(In)Congruence: A Study of Opinion-Policy Distance in 33 Democracies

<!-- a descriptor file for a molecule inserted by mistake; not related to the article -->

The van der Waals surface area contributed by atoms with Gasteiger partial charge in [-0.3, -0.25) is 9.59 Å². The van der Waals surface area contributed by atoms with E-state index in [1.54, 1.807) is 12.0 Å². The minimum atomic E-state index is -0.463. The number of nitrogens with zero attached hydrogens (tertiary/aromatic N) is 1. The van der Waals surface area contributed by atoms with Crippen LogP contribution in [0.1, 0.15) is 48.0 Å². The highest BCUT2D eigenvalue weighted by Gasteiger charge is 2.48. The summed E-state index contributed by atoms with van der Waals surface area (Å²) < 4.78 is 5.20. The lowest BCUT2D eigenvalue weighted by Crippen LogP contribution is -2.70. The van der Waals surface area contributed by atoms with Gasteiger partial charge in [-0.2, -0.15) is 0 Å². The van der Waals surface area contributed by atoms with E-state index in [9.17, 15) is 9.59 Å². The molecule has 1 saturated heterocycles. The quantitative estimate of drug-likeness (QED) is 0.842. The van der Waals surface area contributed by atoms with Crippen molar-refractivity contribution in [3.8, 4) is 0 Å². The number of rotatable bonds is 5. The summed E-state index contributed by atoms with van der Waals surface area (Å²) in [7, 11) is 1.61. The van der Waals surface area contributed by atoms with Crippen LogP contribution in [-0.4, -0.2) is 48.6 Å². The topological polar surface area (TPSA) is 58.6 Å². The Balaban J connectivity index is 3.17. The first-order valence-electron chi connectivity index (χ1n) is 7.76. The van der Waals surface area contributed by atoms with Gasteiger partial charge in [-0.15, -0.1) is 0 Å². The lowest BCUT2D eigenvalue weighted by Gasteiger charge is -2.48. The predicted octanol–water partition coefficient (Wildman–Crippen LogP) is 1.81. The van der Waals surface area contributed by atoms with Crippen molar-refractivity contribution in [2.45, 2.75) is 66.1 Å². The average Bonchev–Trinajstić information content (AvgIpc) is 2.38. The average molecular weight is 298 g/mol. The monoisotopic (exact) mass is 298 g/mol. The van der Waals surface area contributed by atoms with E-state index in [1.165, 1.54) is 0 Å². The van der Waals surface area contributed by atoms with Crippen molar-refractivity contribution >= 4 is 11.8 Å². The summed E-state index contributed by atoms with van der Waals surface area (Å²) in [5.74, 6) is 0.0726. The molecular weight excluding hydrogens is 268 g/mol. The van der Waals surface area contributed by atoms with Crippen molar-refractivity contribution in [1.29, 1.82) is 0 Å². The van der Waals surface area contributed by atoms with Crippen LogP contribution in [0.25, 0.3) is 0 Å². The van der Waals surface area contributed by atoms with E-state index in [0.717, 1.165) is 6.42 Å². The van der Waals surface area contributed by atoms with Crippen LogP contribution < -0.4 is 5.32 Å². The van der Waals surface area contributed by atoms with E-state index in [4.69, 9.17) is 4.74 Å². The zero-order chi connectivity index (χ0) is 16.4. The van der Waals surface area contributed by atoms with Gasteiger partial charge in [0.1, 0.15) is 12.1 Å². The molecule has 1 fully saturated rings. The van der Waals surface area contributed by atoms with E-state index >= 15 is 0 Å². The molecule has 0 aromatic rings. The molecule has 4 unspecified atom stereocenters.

This thesis seeks to answer two questions. First, is government policy in contemporary democracies congruent with public opinion? Second, what are the factors that determine opinion-policy congruence? I conceptualize opinion-policy incongruence as the distance between actual government policy and the policy preferred by the median voter. I apply this measure of opinion-policy incongruence to international survey data that assessed citizen` preferences regarding government spending. For each of the 33 countries involved, I obtain a measurement of the distance between the median voter and actual government policy for eight different policy areas. The results suggest that opinion-policy congruence is more often absent than present in contemporary democracies. Nevertheless, there is significant variation both between countries and between policy areas, Among policy areas, opinion-policy congruence tends to be highest for defense and unemployment and lowest for health, education, and retirement. The variation in opinion-policy congruence among countries is explored using fuzzy-set Quantitative Comparative Analysis, a data analysis technique based on a set theory. I identify two causal paths that lead to opinion-policy congruence; to achieve opinion-policy congruence, a country must either be rich and have a relatively equal distribution of income or it must be rich, decentralized, and use a non-proportional electoral system. I end by discussing the implications of these results. I pay special care to the question of weather opinion-policy congruence, in the countries where it is present, is robust to increase in income inequality or to different institutional changes.